Limited funding & budget squeezes 50.3
Lack of awareness of the issues 48.2
Lack of training 43.7
Fear of rocking the boat 43
The way the tenure system works 41.7
The echo chambers that exist in academia 40.7

Has academia got EDI wrong?

Some researchers strongly criticise academia’s EDI approach, branding it hypocritical and unfair. There is a feeling that EDI isn’t inclusive of all because it discriminates against the majority. Other concerns centre ;around the impact of EDI on research quality.

"Inclusivity is not a worthy goal. It is inherently racist and sexist and totalitarian." Researcher in US


"It is simply WRONG to be pushing this agenda. Where has meritocracy gone? Am I from a privileged group because I had to clean toilets and wait tables and save like a possessed man to go to university at age 34? Where is my inclusivity?" Man academic in Australia

Too many restrictions
"Ethics committees create barriers to inclusivity. Stories are not told because of the 'handle with cotton wool gloves' requirements attached to including Indigenous and other diverse groups (LGBTIAQ+) participants in research. Ultimately perpetuating bias." Woman academic in Singapore

What stands in the way of academics making a societal impact?

Academia plays a leading role in achieving the SDGs and creating an inclusive society, but common challenges can slow progress.

Not enough knowledge between academia and industry is the main concern for 55% of respondents in 2022, followed by lack of collaboration across universities globally 50%, not enough funding 49% and academic culture not being inclusive 49%.

What's changed since 2020?

Issues around collaboration between established researchers and early career researchers appear worse in 2022 – 43% of academics compared to 37% in 2020. On the plus side, there are perceived gains in global collaboration and interdisciplinary research.

Funding is slightly more of a challenge in 2022, with 49% of academics compared to 43% in 2020 saying there’s not enough compared to other subjects. There’s also been a rise in researchers saying the challenge of proving the benefits of research in driving change is holding back progress (37% in 2022 versus 30% in 2020).

Other perceived barriers include:

"Academia is always fighting against the expectations of a 'successful' academic and having time to be inclusive i.e., most academics work overstated hours which causes problems to take on additional work despite intent." Woman academic in UK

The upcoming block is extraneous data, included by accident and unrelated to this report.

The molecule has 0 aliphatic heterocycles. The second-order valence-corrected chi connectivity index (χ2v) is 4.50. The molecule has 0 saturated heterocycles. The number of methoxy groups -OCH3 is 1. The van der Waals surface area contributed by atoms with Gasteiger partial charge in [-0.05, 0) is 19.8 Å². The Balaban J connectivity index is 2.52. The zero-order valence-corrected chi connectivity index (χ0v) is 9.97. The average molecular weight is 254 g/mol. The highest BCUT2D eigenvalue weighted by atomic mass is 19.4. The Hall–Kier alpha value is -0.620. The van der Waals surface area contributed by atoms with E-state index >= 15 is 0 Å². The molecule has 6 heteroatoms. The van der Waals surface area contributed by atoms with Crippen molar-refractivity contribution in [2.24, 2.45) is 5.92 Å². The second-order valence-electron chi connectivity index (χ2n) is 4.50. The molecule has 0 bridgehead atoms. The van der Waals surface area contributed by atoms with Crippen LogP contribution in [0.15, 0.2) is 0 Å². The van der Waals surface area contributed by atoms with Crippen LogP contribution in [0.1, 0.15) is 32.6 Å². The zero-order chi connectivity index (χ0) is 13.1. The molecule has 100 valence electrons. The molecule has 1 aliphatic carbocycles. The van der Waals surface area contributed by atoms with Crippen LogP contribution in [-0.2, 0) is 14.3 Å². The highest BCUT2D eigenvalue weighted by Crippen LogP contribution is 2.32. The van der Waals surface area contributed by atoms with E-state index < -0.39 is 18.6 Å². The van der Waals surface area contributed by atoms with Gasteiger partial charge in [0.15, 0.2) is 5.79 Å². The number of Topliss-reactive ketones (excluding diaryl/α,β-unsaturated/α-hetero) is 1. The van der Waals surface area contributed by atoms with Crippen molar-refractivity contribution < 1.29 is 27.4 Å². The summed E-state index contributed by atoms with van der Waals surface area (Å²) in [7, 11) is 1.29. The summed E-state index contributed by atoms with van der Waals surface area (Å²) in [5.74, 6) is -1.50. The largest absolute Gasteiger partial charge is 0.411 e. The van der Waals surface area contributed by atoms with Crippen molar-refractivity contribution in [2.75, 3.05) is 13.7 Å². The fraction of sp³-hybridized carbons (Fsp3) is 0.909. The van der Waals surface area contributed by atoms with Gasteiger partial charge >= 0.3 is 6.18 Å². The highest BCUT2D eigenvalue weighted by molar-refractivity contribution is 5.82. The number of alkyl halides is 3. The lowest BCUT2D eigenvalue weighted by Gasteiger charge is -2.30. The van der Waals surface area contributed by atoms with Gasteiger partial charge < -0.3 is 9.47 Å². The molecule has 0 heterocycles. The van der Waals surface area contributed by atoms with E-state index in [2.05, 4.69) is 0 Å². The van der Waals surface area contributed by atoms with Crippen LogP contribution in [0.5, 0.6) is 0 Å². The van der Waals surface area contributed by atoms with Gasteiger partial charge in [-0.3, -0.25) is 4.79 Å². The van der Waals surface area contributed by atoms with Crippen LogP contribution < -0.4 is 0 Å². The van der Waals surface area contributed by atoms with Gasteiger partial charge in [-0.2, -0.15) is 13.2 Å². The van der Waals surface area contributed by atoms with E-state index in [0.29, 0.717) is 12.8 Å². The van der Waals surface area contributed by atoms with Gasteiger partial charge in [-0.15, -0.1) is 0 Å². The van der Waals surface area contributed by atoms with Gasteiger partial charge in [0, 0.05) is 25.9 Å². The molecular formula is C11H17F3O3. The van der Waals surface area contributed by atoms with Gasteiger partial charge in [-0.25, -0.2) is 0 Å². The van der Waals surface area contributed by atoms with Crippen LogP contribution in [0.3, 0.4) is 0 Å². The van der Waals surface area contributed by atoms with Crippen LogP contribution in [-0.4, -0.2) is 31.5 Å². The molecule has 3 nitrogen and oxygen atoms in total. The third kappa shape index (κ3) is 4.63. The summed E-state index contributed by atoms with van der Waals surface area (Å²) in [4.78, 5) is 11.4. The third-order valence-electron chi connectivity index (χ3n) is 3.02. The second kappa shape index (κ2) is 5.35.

"Academia is still somewhat of a meritocracy and the move toward inclusion seeks to eliminate all standards." Man academic in US

Lack of representation
"Not enough ethnic minority academics and editors that work on issues of inclusion and diversity." Academic in UK


Too much
"Turning people off through mandatory course content and statements, ‘unconscious bias’ training, exaggerated beliefs about the proportions of ethnic minorities in our societies, ‘positive’ discrimination, focus on just particular ethnic groups." Man academic in UK

Creating a more inclusive society through the SDGs

Question 8: What do you think are the main challenges to academia in creating a more inclusive society as defined by the United Nations Sustainable Development Goals? Please select all that apply and use the ‘other’ option to describe any new challenges you may want to include.

2022 % 2020 % Challenge
54.5 66.9 Not enough knowledge exchange between academia and practice to be effective
49.7 51.1 Not enough collaboration across different universities globally
49 42.9 Not enough funding compared to other subject areas
49 55.4 Academic culture isn’t very inclusive
47.2 60.3 Not enough of an interdisciplinary approach
42.8 36.6 Not enough collaboration between established researchers and Early Career Researchers
41.3 36 The incentives in academia work against the definition of inclusivity
37.4 35.1 Provable benefits take too long to be evident in society
37.1 29.7 Hard to prove the benefits of the research in driving change
10.1   Other


Next: Diversity & inclusion in research design